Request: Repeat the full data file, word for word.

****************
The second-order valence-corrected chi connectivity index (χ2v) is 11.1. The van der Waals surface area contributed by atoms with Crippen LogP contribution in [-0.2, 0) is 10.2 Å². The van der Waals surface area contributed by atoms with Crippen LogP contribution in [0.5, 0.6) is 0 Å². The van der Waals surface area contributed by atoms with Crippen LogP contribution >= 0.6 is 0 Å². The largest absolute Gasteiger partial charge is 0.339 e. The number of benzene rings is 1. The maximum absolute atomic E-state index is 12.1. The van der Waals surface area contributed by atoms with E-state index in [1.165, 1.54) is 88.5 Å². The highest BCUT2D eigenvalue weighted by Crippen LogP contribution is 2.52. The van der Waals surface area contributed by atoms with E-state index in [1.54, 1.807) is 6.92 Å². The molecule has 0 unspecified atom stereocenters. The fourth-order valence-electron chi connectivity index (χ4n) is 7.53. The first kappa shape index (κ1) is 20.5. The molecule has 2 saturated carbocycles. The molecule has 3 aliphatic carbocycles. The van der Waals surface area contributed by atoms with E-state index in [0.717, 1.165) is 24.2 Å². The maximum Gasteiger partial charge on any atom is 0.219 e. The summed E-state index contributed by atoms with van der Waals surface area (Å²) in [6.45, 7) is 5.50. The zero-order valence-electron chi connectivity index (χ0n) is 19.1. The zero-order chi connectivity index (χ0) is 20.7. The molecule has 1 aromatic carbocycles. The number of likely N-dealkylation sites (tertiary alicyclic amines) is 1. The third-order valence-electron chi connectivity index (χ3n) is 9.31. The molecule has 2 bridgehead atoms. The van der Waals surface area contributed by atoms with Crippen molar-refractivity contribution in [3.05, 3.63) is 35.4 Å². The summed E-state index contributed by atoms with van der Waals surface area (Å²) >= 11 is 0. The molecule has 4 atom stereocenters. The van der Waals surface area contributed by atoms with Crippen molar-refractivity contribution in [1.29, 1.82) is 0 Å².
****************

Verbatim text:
The second-order valence-corrected chi connectivity index (χ2v) is 11.1. The van der Waals surface area contributed by atoms with Crippen LogP contribution in [-0.2, 0) is 10.2 Å². The van der Waals surface area contributed by atoms with Crippen LogP contribution in [0.5, 0.6) is 0 Å². The van der Waals surface area contributed by atoms with Crippen LogP contribution >= 0.6 is 0 Å². The largest absolute Gasteiger partial charge is 0.339 e. The number of benzene rings is 1. The maximum absolute atomic E-state index is 12.1. The van der Waals surface area contributed by atoms with E-state index in [1.165, 1.54) is 88.5 Å². The highest BCUT2D eigenvalue weighted by Crippen LogP contribution is 2.52. The van der Waals surface area contributed by atoms with E-state index in [1.54, 1.807) is 6.92 Å². The molecule has 0 unspecified atom stereocenters. The fourth-order valence-electron chi connectivity index (χ4n) is 7.53. The first kappa shape index (κ1) is 20.5. The molecule has 2 saturated carbocycles. The molecule has 3 aliphatic carbocycles. The van der Waals surface area contributed by atoms with E-state index in [0.717, 1.165) is 24.2 Å². The maximum Gasteiger partial charge on any atom is 0.219 e. The summed E-state index contributed by atoms with van der Waals surface area (Å²) in [6.45, 7) is 5.50. The zero-order valence-electron chi connectivity index (χ0n) is 19.1. The zero-order chi connectivity index (χ0) is 20.7. The molecule has 1 aromatic carbocycles. The number of likely N-dealkylation sites (tertiary alicyclic amines) is 1. The third-order valence-electron chi connectivity index (χ3n) is 9.31. The molecule has 2 bridgehead atoms. The van der Waals surface area contributed by atoms with Crippen molar-refractivity contribution in [3.05, 3.63) is 35.4 Å². The summed E-state index contributed by atoms with van der Waals surface area (Å²) >= 11 is 0. The molecule has 4 atom stereocenters. The van der Waals surface area contributed by atoms with Crippen molar-refractivity contribution in [1.29, 1.82) is 0 Å².